Unit Testing in a Managed Environment – The Bare Necessities

In my last post, I detailed the process of writing the first unit-test. So now you got your fingers dirty, and you’re confident. Now you want to start unit-testing in a more managed, process-oriented way. How do you do it?

Let’s say, for example, you have Team System in place, and you use it for source control and tracking work items. Obviously, you can do much more with Team System, but let’s start with the basics. You’ve tasted enough unit-testing to feel that everyone can benefit from them. Where would you start?

Here are my thoughts. This is what I would consider the essential setup to start with.

  1. Check in whatever tests you already have, and start checking in any new test code. You don’t want to lose what you already have. Even if you don’t have a continuous integration system in place (see the next step), you can run the tests manually on your (or any) machine anytime.
  2. Use a continuous build system. In Team System it’s Team Build, or you can use CruiseControl.Net, TeamCity, or any another tool. Whenever someone checks in code, the build starts automatically and reports success/failure. Without running the tests, it would just give a compilation status report, which is a good starting point. The entire build process, from beginning to end should be automatic, and should not have anyone intervening, or fixing just one thing to work. Think of it as a pulse of the project. If the build fails, fix it pronto. Don’t let the poor team lose it’s pulse.
  3. Add to the build script (or integration script) running of tests. Any automated test should run within the build cycle. The build report should report the results of the tests.
  4. Make a habit of looking at the test report. If the build fails because of test failure, consider it good feedback. It motivates you to do something – fix the test, change it, delete it, or even ignore it or leave it there. You need to be aware of the test results. From there you can improve.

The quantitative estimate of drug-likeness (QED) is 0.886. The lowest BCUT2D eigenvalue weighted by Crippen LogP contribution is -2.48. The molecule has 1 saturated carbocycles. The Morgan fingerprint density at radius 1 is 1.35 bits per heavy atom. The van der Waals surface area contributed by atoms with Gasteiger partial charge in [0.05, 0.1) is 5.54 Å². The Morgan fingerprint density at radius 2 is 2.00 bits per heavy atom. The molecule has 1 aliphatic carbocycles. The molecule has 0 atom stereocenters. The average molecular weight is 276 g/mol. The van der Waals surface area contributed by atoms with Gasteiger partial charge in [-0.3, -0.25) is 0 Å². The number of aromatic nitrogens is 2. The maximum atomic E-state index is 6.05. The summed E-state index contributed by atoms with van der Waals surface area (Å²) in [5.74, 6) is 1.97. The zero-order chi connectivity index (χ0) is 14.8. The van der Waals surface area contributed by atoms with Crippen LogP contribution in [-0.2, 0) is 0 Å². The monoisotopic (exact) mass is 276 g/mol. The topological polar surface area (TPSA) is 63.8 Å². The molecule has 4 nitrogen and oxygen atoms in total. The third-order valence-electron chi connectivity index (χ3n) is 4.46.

Once you have this setup, you can now start improving other stuff, like say, prioritizing or tracking your progress. In the next posts, I’ll discuss what to track, and how to manage your unit-tests within a process.

  • Soon Hui

    Great post.

    My situation is this: every developer has his own csproject files, and this make merging them somewhat hard. Not only that, the integration tests take 3 hours to run.

    Guess there is no way for me to do continuous integration, though.

  • Ohad

    Soon,
    How about taking the time needed to merge the project files (how long should it take one, two days week?) and than run the integration tests in nightly build while the unit tests will run each check in.

    I think that in that case stopping the daily development race and taking the time to make the development environment better will pay off down the line.

  • Gil Zilberfeld

    Soon Hui,

    Ohad is correct.
    You need to optimize your situation. In the continuous integration cycle, do the compilation and unit tests only. You have to have quick feedback.

    The integration tests can run on a nightly cycle, so you can come to work in the morning and see the result. Automate whatever your can.

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